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Facts Contradict Russia’s Claim of Compliance with the Open Skies Treaty

Russian Tupolev-214 airplane with the Open Skies sign featured at the Russian Defense Ministry Wensite
Russian Tupolev-214 airplane with the Open Skies sign featured at the Russian Defense Ministry Wensite
Yevgeny Serebrennikov

Yevgeny Serebrennikov

Deputy chair of the Russian upper house's defense and security committee

“Russia fully complies with the Treaty on Open Skies. The US accusations are completely groundless.”

Russia imposed restrictions forbidden by the Treaty

Correction: has been convinced to remove from our story an assertion that Russia’s use of high-resolution digital electro-optical sensor is a violation of the Open Skies Treaty. We have also removed from the story reference to Russian violations dating back to 2004 and we will seek clarification from U.S. and independent authorities. We do not change this verdict. Please see the editor’s note below.

The U.S. Congress and President Donald Trump moved to suspend funding for the Open Skies Treaty on August 13 after the U.S. accused Russia of not complying with the terms of the international agreement.

The Open Skies Treaty allows states to perform certain number of observation flights over each other’s’ territories. The accord was signed in Helsinki, Finland in 1992 and took effect in 2002. The 34 signatories include NATO allies, Eastern European members of the former Warsaw Pact, Russia, Ukraine, Belarus and Georgia.

Russia denied committing any violations of the Treaty, saying the accusations are groundless, and insisting that Moscow is fully committed to the accord.

The claim is false – Russia’s violations of the Treaty are documented in the annual compliance reports that are publicly available on the U.S. State Department website.

The U.S. says the Russian government sets distance limits on flights over the Kaliningrad Oblast, imposes altitude restrictions for the Moscow region, denies permission for Open Skies aircraft to fly within 10 kilometers of the Russian border with South Ossetia and Abkhazia.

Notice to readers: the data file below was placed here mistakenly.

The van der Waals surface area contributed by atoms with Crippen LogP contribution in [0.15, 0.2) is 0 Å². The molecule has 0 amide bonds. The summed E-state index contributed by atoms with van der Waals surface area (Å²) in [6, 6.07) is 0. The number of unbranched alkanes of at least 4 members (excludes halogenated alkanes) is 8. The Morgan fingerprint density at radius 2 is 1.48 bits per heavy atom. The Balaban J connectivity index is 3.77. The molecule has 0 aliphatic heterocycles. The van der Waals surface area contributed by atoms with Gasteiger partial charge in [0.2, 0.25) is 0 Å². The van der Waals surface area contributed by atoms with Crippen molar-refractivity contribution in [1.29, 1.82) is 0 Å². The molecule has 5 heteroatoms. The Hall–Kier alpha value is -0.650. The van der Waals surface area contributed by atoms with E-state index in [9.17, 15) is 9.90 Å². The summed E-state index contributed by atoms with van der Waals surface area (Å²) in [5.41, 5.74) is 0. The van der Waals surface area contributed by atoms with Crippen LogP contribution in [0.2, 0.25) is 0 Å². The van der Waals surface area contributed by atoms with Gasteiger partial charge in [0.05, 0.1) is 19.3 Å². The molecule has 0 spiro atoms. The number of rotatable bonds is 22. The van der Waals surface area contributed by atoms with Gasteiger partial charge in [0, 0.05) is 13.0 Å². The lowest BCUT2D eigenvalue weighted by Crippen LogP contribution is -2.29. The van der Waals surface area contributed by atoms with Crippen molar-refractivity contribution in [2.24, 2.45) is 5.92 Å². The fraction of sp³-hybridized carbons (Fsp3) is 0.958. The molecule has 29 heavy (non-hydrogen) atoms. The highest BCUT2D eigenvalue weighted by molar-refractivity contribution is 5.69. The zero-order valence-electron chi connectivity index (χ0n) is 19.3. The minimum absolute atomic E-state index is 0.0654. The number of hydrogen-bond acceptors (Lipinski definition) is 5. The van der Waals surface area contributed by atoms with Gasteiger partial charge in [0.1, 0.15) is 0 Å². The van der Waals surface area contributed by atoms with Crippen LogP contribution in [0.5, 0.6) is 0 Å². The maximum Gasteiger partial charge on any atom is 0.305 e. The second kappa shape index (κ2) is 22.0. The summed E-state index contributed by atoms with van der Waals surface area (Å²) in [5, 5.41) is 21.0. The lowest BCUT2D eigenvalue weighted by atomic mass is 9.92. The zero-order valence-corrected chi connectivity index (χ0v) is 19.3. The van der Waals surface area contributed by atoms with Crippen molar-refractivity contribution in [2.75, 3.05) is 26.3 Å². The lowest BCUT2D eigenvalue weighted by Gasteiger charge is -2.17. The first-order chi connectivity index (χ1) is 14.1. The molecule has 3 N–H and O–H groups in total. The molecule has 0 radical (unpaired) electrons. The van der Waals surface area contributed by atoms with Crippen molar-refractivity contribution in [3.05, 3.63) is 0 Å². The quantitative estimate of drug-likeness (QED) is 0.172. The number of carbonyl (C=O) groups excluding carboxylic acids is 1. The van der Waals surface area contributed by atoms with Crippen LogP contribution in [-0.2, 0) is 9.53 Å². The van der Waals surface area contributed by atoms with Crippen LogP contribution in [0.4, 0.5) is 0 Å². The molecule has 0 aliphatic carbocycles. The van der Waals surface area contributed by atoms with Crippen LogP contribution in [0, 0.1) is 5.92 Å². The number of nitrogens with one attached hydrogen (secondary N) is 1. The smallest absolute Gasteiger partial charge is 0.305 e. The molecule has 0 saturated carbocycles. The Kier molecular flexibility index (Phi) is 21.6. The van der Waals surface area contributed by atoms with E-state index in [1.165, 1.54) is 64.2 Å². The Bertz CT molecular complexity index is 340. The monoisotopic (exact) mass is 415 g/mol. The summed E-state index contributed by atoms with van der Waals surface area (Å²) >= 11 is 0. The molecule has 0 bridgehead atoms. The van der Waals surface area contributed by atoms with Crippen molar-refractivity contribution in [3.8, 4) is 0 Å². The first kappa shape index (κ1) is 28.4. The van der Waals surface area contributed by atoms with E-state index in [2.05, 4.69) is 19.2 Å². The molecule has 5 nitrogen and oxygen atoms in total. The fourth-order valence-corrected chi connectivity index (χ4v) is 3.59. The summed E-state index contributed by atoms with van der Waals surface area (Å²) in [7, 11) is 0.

The limits set by Russia are forbidden by the treaty. For its own observation flights over the United States, Russia uses aircraft with high-resolution digital electro-optical sensors – the use of the sensors is controversial.

In 2016, a Brookings Institution report said U.S. objections to the sensors “comes as something of a surprise.” The director of the Defense Intelligence Agency, at the time, Lieutenant General Vincent Stewart, testified “digital techniques allow Russia, in my opinion, to get incredible foundational intelligence on critical infrastructure, bases, ports, all of our facilities, so from my perspective, it gives them a significant advantage.”

The Question: Stay in or Withdraw From Treaties With Russia

“One thing is completely clear. The State Department does not fabricate charges of Russian arms control violations. They typically do the opposite,” U.S. arms control expert and a senior analyst at the National Institute for Public Policy Mark Schneider told

Schneider believes the U.S. must withdraw from other agreements with Russia, that “constrain our military and are being violated by the Russia,” including the New Start and the INF Treaty.

“Russia always lies about its compliance record. Its compliance record is generally compliance to the extent convenient,” Schneider said.

Robert McCreight, Adjunct Professor at the George Mason University
Robert McCreight, Adjunct Professor at the George Mason University

Robert McCreight, Adjunct Professor at the George Mason University believes, that despite Russia’s noncompliance, the Open Skies Treaty is remains essential to the U.S. and especially to its allies in Eastern Europe. “The Treaty provides valuable information, especially for our Allies and partners that do not have the same imaging capabilities as the U.S.,” McCreight told

Still, McCreight said the distance limitations and other restrictions Russia imposes for the flights over its territory give “Russia the ability to move weapons or other assets out of the flight path and thereby prevent treaty members from getting an accurate picture of Russian military assets, comprising the purpose of the treaty.”

The issue of the digital sensors, mentioned earlier in this article, also seems to play a part in the question of whether some experts in the West consider the Open Skies Treaty useful. Brookings said the U.S. objections came after Russia “operationalized the capability first,” that the U.S. was fully aware of Russia’s move and was taking its own steps to replace

“One thus has to wonder whether this debate is about the new Russian sensors, or whether it is about the value of the treaty itself,” Pfier and Ben-Chorin wrote, their own conclusion being that the Treaty still has value to the U.S. despite what they saw as superior satellite reconnaissance capabilities. .

Editors note:

An e-mail from Canadian open source analyst Steffan Watkins convinced us to reconsider an assertion that the digital sensors violate the treaty. Watkins is widely quoted in a number of mainstream publications on his open source research on naval vessel movements. He tells us he has an interest in and he demonstrates knowledge on the Open Skies Treaty. will continue to report on this issue in the coming days, as there appears to be credible disagreement among experts over the implementation of the Open Skies Treaty and its continued usefulness.